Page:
U.S. District Court Judge Bruce Jenkins will rule next month on just what lands were removed from the Ute Indian Reservation by the U.S. Supreme Court last February in Hagen vs. Utah.
The state of Utah and local entities contend the high court justices meant to remove all property with the exception of just over a million acres held in trust for the tribe by the federal government.The Ute Tribe, however, maintains the nation's highest court meant to keep the reservation boundaries intact and remove only lands opened to homesteading by Congress in 1902.
Roosevelt City and lands immediately adjacent are considered "homestead lands." But Myton and Duchesne cities and unincorporated areas of Duchesne and Uintah counties contain checkerboard pieces of land that the tribe contends should be theirs because it was land originally "allotted" or set aside for individual tribal members by the federal government. In almost all cases, the land has long since been sold to non-Indians or mixed-blood Indians.
"The question is: Did the U.S. Supreme Court decision in Hagen reduce the reservation to trust lands only, which is definitely our position, or did it simply take homesteaded lands out of the reservation and leave the reservation including its exterior boundaries intact?" explained Duchesne County Attorney Herb Gillespie.
"Our position is Hagen was a boundary case. It knocked out the reservation boundaries. So there aren't any boundaries to this reservation and the only land which is Indian Country are those lands held in trust for Indians. So essentially what becomes the boundary is trust lands, if you want to say there is a boundary."
Tribal attorney Robert Thompson argues that if the Hagen decision did do anything to the tribe it simply took out homestead lands, essentially like pieces of a puzzle taken out of a major map, which is the reservation.
Gillespie said the state will go back to the original Supreme Court decision to prove their case in U.S. District Court Sept. 12.
"Their decision says some things which seem to be directly on point and these arguments about different "classes" of lands are only newly created (by the tribe). That approach was never brought to the Supreme Court's attention, or to the Utah Supreme Court."
Nearly two years ago, Jenkins placed a restraining order on the state and local city and county agencies from exercising jurisdiction over Ute tribal members off tribal trust lands. His order came in response to a Utah Supreme Court decision that ran contrary to a 1986 10th Circuit Court of Appeals ruling stating that the original boundaries of the Uintah-Ouray Indian Reservation were not diminished by Congress when it opened the land to homesteading.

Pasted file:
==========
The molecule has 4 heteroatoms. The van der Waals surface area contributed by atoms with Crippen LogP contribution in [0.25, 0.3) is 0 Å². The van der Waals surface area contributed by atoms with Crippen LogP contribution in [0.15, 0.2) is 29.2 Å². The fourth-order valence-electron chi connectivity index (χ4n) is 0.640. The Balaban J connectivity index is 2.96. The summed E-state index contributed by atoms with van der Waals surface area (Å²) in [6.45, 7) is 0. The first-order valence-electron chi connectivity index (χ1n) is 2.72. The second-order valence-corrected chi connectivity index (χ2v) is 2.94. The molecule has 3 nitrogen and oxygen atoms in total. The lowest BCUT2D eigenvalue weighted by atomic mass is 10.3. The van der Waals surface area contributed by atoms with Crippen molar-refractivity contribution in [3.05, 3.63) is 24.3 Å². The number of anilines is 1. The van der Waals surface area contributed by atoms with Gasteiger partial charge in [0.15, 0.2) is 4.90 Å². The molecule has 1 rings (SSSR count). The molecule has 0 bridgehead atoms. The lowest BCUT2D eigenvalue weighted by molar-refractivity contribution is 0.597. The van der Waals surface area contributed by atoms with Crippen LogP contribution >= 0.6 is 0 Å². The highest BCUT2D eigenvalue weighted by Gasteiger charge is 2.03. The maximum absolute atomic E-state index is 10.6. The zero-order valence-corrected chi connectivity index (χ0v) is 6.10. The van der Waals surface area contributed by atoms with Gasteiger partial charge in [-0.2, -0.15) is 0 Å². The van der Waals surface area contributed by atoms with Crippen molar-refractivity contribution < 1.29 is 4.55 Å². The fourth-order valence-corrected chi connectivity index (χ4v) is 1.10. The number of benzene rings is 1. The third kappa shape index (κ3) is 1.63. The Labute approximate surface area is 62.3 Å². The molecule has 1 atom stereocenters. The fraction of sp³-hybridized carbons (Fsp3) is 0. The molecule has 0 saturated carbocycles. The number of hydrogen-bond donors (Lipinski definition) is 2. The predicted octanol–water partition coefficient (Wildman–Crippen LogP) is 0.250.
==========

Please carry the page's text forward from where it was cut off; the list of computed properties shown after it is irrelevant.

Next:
The appeals court decision had given the tribe criminal and civil jurisdiction over their members anywhere within the original reservation boundaries, which encompassed almost all of Duchesne County, the western portion of Uintah County, and sections of Wasatch and Grand counties. The appellate court decision also gave the tribe the power to tax, enact zoning ordinances and hold other governmental powers over all residents, Indian and non-Indian alike, living within the 4 million-acre reservation.
The Utah Supreme Court rendered a conflicting opinion in July 1992 in a case involving Clinton Perank vs. the state of Utah. The state court justices ruled the state did indeed have the authority to prosecute Perank, a Ute tribal member, on criminal charges because his crime occurred in Myton, which the state court determined was off the reservation on lands the justices held were restored to the public domain by congressional acts in the early 1900s.
Federal law provides for exclusive federal jurisdiction over a defendant who is an American Indian and who commits a criminal offense in Indian Country.
On Feb. 21, the U.S. Supreme Court concurred with the Utah Supreme Court, effectively giving back jurisdiction over millions of acres to the state and local cities and counties. At least, that's what the state and counties assumed until the Ute Tribe recently brought up new claims of land ownership.
Gillespie said that now the ball, which has been bouncing through the legal system for almost 20 years, has been tossed back into Jenkins' court for a hearing.
Pretrial briefs from each side are due in court Friday, and Jenkins has scheduled a daylong hearing for Sept. 12 to listen to the claims and counter claims.
Gillespie said that at that time Jenkins could rule from the bench or take the matter under advisement before issuing his decision.